Buy your Summer stock now while assortments are complete and prices
are extremelv mnriernfo
Prices are $1.98, $2.98, $3.98, $4.50, $5.00 to $10.00.
-1 Beautiful New Silk Petticoats
Best Materials and Newest Shades
'"! ,SUS?LY YOtJ "inpt "'is' the appeal these pretty Petticoats
make. They come in all the best colors and materials and comprise the
wrnost complete stock of the most fascinating styles we have ever shown.
fWe mention particularly the Wash Tub Silks, double panel back and
wont, at $3.98 and $4.50.
w Other materials are Taffetas, Society Satins, Jerseys, etc.
Jr." Second Floor
Charming Neckwear For Women
The Very Latest Most Fascinating Styles
4 beutiful display of Georgette Crepe Collars, in
Shadow Lawn Green, Copenhagen, Old Rose, Tan, Gold,
Navy, Emerald, Gray and other good colors. Values $1.00 to
$1.50, special, for Saturday, 75c.
Pnfpinftn Pinna rkvtA T C J. 1 1 11
Y at 98c.
- Pique Coat Sets, at 50c.
Thousands of Beautiful
In One of The Best Sales of The
WE HAVE GROUPED together thousands of beautiful models of these dainty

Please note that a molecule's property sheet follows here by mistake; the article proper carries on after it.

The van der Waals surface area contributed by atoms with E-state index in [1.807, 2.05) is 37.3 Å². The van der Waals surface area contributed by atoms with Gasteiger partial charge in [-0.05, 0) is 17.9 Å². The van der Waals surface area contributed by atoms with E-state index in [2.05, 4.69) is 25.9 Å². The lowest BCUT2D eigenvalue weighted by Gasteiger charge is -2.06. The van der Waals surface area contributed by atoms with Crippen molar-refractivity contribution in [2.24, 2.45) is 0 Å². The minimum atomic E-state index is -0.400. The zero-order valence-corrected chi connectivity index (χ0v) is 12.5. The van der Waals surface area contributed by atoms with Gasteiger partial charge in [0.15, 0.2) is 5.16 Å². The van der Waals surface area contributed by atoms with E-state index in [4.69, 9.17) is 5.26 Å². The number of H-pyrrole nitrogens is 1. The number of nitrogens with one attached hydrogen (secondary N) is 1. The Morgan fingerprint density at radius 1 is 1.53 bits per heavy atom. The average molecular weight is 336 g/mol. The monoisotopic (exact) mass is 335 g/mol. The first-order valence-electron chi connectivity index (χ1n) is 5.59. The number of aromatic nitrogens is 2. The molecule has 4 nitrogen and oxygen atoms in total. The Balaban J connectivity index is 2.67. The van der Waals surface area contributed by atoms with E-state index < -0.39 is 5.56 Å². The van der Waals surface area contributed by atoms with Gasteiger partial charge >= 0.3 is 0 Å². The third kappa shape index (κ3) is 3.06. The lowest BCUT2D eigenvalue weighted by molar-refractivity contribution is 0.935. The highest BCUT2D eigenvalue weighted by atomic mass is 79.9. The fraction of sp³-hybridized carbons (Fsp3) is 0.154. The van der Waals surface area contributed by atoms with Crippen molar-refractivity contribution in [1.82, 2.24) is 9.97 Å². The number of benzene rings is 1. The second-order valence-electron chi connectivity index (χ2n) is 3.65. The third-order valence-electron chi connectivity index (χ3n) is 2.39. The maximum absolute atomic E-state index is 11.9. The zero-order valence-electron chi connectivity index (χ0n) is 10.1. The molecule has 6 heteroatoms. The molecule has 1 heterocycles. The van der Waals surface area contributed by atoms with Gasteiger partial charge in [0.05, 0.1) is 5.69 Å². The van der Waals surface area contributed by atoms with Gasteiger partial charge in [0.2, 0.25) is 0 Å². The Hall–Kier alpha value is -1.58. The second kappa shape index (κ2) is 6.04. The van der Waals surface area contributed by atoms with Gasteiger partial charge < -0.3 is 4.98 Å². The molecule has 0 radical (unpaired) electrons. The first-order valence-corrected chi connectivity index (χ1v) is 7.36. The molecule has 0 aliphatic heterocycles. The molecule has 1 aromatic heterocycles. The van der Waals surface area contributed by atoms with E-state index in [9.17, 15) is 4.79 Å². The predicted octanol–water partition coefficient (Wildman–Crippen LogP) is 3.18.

down down down for Saturday's selling. You will do well to buy three or more
are very much less than they have been up to now, and are very much less than they
Dainty Lingerie, Net and
Tub Silk Blouses,
and low neck, all sizes, 34 .to
Great Array of New Trimmed Hats, $5
Distinctive and Unusual Styles at an Unusual Price
There is a style here for everyone, maid or matron, and a style adapted to every
Black and white and desirable light colors. Very moderately priced, at $5.00 each.
These Vests are excep-
eu:-MJ tM..:.. j
Lingerie, Crepe de Chine
and Jap Silk Blouses,
Dressy Models, Models for Sports Wear and Outdoor Wear Models for
Second Floor, Millinery.
MOTHERS will quickly appreciate what this means
twice the wear of any ordinary Suit that's what
it means when you buy "Duplex" Suits. We have
sold hundreds and hundreds of them, and every one
gives perfect satisfaction.
Double Seat and Knee Trousers, and 2 pair of them
with every suit that's what "Duplex" means. The
biggest assortment of snappy patterns and excellent